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Inflation hits 40-year high as cost of living crisis worsens
22 June 2022, 07:08 | Updated: 22 June 2022, 07:38
Annual consumer inflation rose to 9.1 per cent in May, according to the Office for National Statistics.
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It is an increase from nine per cent in April.
It makes it the highest figure in 40 years.
The increase matches what analysts had expected.
"Though still at historically high levels, the annual inflation rate was little changed in May," said ONS chief economist Grant Fitzner.
"Continued steep food price rises and record high petrol prices were offset by clothing costs rising by less than this time last year, and a drop in often fluctuating computer games prices.
"The price of goods leaving factories rose at their fastest rate in 45 years, driven by widespread food price rises, while the cost of raw materials leapt at their fastest rate on record."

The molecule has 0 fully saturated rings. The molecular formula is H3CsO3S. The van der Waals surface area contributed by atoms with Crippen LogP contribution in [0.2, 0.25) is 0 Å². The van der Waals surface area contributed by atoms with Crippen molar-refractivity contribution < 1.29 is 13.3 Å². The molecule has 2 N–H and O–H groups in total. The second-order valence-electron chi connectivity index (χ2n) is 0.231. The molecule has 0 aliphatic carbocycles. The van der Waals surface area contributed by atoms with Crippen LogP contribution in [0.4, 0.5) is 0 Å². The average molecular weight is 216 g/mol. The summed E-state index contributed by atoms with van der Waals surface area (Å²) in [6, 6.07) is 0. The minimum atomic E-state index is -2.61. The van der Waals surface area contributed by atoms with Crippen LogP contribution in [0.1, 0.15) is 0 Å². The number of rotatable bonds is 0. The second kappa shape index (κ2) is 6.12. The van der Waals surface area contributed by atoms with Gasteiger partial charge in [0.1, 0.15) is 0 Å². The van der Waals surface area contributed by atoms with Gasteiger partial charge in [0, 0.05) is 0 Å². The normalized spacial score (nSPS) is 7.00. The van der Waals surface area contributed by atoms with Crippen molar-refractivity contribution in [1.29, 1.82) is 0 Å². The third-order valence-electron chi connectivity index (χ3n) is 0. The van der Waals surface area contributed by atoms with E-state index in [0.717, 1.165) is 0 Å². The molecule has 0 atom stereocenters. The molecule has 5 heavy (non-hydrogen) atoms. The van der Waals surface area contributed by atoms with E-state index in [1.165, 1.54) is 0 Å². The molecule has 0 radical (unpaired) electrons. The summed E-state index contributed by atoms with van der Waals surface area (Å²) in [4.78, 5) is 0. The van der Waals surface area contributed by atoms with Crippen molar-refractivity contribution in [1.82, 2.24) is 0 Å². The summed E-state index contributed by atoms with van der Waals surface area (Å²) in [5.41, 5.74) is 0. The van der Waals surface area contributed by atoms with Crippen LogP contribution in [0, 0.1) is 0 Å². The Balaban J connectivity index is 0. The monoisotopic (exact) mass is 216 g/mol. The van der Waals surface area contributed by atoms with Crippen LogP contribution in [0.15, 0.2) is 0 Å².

Labour shadow chancellor Rachel Reeves said the figure was "another milestole" for people watching living standards and wages "continue to plummet".
She hit out the government for using "sticking plasters" and failing to tackle the crisis.
"Today's rising inflation is another milestone for people watching wages, growth and living standards continue to plummet," she said.
"Though rapid inflation is pushing family finances to the brink, the low wage spiral faced by many in Britain isn’t new.
"Over the last decade, Tory mismanagement of our economy has meant living standards and real wages have failed to grow.
"We need more than sticking plasters to get us back on course - we need a stronger, and more secure economy.
"With Labour's Climate Investment Pledge, and our plans to buy, make and sell more in Britain, we will build the high wage, high growth, low and stable inflation economy we deserve."
Chancellor Rishi Sunak said the government was taking "targeted action" to help people struggling with the crisis.
He also promised he was using "all the tools" he could to bring inflation down.
"I know that people are worried about the rising cost of living, which is why we have taken targeted action to help families, getting £1,200 to the eight million most vulnerable households," he said.
"We are using all the tools at our disposal to bring inflation down and combat rising prices – we can build a stronger economy through independent monetary policy, responsible fiscal policy which doesn't add to inflationary pressures, and by boosting our long-term productivity and growth."